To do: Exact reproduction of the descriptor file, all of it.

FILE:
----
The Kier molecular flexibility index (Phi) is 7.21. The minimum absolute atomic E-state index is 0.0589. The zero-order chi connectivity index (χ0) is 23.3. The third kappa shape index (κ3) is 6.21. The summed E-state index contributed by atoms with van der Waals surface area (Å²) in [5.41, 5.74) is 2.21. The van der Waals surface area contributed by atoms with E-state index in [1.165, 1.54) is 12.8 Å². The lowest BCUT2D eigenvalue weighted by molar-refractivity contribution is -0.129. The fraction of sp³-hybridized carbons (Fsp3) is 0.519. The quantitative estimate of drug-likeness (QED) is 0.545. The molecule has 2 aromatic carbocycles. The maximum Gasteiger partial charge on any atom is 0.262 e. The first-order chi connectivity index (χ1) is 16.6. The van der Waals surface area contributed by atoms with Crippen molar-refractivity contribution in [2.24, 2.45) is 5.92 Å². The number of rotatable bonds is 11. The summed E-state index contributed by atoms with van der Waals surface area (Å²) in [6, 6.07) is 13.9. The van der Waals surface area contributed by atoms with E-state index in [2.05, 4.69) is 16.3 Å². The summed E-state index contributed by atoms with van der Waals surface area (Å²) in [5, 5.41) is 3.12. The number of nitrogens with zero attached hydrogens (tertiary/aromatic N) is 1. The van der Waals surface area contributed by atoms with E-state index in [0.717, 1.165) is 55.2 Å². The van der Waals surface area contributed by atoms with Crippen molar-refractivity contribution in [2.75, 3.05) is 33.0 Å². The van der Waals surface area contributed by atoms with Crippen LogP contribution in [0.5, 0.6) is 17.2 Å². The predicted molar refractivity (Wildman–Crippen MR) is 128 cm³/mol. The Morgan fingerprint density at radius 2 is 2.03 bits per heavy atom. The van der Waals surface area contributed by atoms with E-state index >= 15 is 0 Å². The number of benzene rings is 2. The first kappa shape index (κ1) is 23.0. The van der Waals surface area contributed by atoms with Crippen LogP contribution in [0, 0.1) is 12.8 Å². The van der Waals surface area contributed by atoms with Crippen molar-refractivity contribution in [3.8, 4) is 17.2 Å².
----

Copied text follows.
The Kier molecular flexibility index (Phi) is 7.21. The minimum absolute atomic E-state index is 0.0589. The zero-order chi connectivity index (χ0) is 23.3. The third kappa shape index (κ3) is 6.21. The summed E-state index contributed by atoms with van der Waals surface area (Å²) in [5.41, 5.74) is 2.21. The van der Waals surface area contributed by atoms with E-state index in [1.165, 1.54) is 12.8 Å². The lowest BCUT2D eigenvalue weighted by molar-refractivity contribution is -0.129. The fraction of sp³-hybridized carbons (Fsp3) is 0.519. The quantitative estimate of drug-likeness (QED) is 0.545. The molecule has 2 aromatic carbocycles. The maximum Gasteiger partial charge on any atom is 0.262 e. The first-order chi connectivity index (χ1) is 16.6. The van der Waals surface area contributed by atoms with Crippen molar-refractivity contribution in [2.24, 2.45) is 5.92 Å². The number of rotatable bonds is 11. The summed E-state index contributed by atoms with van der Waals surface area (Å²) in [6, 6.07) is 13.9. The van der Waals surface area contributed by atoms with E-state index in [2.05, 4.69) is 16.3 Å². The summed E-state index contributed by atoms with van der Waals surface area (Å²) in [5, 5.41) is 3.12. The number of nitrogens with zero attached hydrogens (tertiary/aromatic N) is 1. The van der Waals surface area contributed by atoms with E-state index in [0.717, 1.165) is 55.2 Å². The van der Waals surface area contributed by atoms with Crippen molar-refractivity contribution in [2.75, 3.05) is 33.0 Å². The van der Waals surface area contributed by atoms with Crippen LogP contribution in [0.5, 0.6) is 17.2 Å². The predicted molar refractivity (Wildman–Crippen MR) is 128 cm³/mol. The Morgan fingerprint density at radius 2 is 2.03 bits per heavy atom. The van der Waals surface area contributed by atoms with E-state index >= 15 is 0 Å². The number of benzene rings is 2. The first kappa shape index (κ1) is 23.0. The van der Waals surface area contributed by atoms with Crippen LogP contribution in [0, 0.1) is 12.8 Å². The van der Waals surface area contributed by atoms with Crippen molar-refractivity contribution in [3.8, 4) is 17.2 Å².